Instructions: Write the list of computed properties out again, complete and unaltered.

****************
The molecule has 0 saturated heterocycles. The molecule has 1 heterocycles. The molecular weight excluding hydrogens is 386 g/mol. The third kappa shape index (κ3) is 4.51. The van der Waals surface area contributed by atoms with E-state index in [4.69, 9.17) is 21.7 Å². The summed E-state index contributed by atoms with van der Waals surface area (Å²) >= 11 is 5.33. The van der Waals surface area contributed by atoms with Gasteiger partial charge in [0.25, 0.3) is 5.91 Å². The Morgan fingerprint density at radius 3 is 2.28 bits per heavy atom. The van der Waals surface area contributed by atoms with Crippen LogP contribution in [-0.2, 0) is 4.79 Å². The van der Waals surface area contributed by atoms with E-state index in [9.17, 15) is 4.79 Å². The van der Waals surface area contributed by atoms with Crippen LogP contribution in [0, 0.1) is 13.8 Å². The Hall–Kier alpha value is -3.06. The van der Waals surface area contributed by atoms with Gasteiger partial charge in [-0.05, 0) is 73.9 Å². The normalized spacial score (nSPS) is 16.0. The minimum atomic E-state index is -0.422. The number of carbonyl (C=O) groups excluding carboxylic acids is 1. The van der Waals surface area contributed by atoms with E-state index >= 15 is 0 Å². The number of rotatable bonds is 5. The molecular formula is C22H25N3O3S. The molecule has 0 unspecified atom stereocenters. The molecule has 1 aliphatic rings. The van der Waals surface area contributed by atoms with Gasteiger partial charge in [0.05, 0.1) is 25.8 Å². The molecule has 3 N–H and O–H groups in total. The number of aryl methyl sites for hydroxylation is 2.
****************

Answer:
The molecule has 0 saturated heterocycles. The molecule has 1 heterocycles. The molecular weight excluding hydrogens is 386 g/mol. The third kappa shape index (κ3) is 4.51. The van der Waals surface area contributed by atoms with E-state index in [4.69, 9.17) is 21.7 Å². The summed E-state index contributed by atoms with van der Waals surface area (Å²) >= 11 is 5.33. The van der Waals surface area contributed by atoms with Gasteiger partial charge in [0.25, 0.3) is 5.91 Å². The Morgan fingerprint density at radius 3 is 2.28 bits per heavy atom. The van der Waals surface area contributed by atoms with Crippen LogP contribution in [-0.2, 0) is 4.79 Å². The van der Waals surface area contributed by atoms with E-state index in [9.17, 15) is 4.79 Å². The van der Waals surface area contributed by atoms with Crippen LogP contribution in [0, 0.1) is 13.8 Å². The Hall–Kier alpha value is -3.06. The van der Waals surface area contributed by atoms with Gasteiger partial charge in [-0.05, 0) is 73.9 Å². The normalized spacial score (nSPS) is 16.0. The minimum atomic E-state index is -0.422. The number of carbonyl (C=O) groups excluding carboxylic acids is 1. The van der Waals surface area contributed by atoms with E-state index >= 15 is 0 Å². The number of rotatable bonds is 5. The molecular formula is C22H25N3O3S. The molecule has 0 unspecified atom stereocenters. The molecule has 1 aliphatic rings. The van der Waals surface area contributed by atoms with Gasteiger partial charge in [0.05, 0.1) is 25.8 Å². The molecule has 3 N–H and O–H groups in total. The number of aryl methyl sites for hydroxylation is 2.